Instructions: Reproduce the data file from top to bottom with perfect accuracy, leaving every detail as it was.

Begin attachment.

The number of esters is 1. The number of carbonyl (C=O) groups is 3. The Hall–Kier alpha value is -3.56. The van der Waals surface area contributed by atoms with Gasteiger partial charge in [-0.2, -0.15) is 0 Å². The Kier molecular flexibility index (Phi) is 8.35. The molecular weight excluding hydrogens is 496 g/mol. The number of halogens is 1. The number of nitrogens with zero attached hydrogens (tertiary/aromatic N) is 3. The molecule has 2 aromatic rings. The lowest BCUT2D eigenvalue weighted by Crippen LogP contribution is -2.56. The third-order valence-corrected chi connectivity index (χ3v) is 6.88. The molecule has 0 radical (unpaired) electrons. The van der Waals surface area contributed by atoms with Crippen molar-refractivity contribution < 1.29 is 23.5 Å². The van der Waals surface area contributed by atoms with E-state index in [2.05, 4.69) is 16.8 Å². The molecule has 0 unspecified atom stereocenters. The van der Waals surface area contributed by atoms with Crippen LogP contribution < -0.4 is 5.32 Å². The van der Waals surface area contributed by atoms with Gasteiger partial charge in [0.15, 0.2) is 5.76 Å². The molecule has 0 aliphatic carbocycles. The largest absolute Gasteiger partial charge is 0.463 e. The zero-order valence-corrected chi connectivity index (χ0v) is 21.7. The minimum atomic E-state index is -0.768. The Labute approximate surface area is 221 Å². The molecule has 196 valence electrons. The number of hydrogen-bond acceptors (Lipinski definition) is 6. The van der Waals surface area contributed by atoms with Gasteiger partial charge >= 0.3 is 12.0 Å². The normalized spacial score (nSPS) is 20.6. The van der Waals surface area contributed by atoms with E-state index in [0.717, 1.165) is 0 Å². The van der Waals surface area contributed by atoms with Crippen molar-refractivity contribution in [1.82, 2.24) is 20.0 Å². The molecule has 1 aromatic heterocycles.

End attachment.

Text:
The number of esters is 1. The number of carbonyl (C=O) groups is 3. The Hall–Kier alpha value is -3.56. The van der Waals surface area contributed by atoms with Gasteiger partial charge in [-0.2, -0.15) is 0 Å². The Kier molecular flexibility index (Phi) is 8.35. The molecular weight excluding hydrogens is 496 g/mol. The number of halogens is 1. The number of nitrogens with zero attached hydrogens (tertiary/aromatic N) is 3. The molecule has 2 aromatic rings. The lowest BCUT2D eigenvalue weighted by Crippen LogP contribution is -2.56. The third-order valence-corrected chi connectivity index (χ3v) is 6.88. The molecule has 0 radical (unpaired) electrons. The van der Waals surface area contributed by atoms with Crippen molar-refractivity contribution < 1.29 is 23.5 Å². The van der Waals surface area contributed by atoms with E-state index in [2.05, 4.69) is 16.8 Å². The molecule has 0 unspecified atom stereocenters. The van der Waals surface area contributed by atoms with Crippen LogP contribution < -0.4 is 5.32 Å². The van der Waals surface area contributed by atoms with Gasteiger partial charge in [0.15, 0.2) is 5.76 Å². The molecule has 0 aliphatic carbocycles. The largest absolute Gasteiger partial charge is 0.463 e. The zero-order valence-corrected chi connectivity index (χ0v) is 21.7. The minimum atomic E-state index is -0.768. The Labute approximate surface area is 221 Å². The molecule has 196 valence electrons. The number of hydrogen-bond acceptors (Lipinski definition) is 6. The van der Waals surface area contributed by atoms with Gasteiger partial charge >= 0.3 is 12.0 Å². The normalized spacial score (nSPS) is 20.6. The van der Waals surface area contributed by atoms with E-state index in [0.717, 1.165) is 0 Å². The van der Waals surface area contributed by atoms with Crippen molar-refractivity contribution in [1.82, 2.24) is 20.0 Å². The molecule has 1 aromatic heterocycles.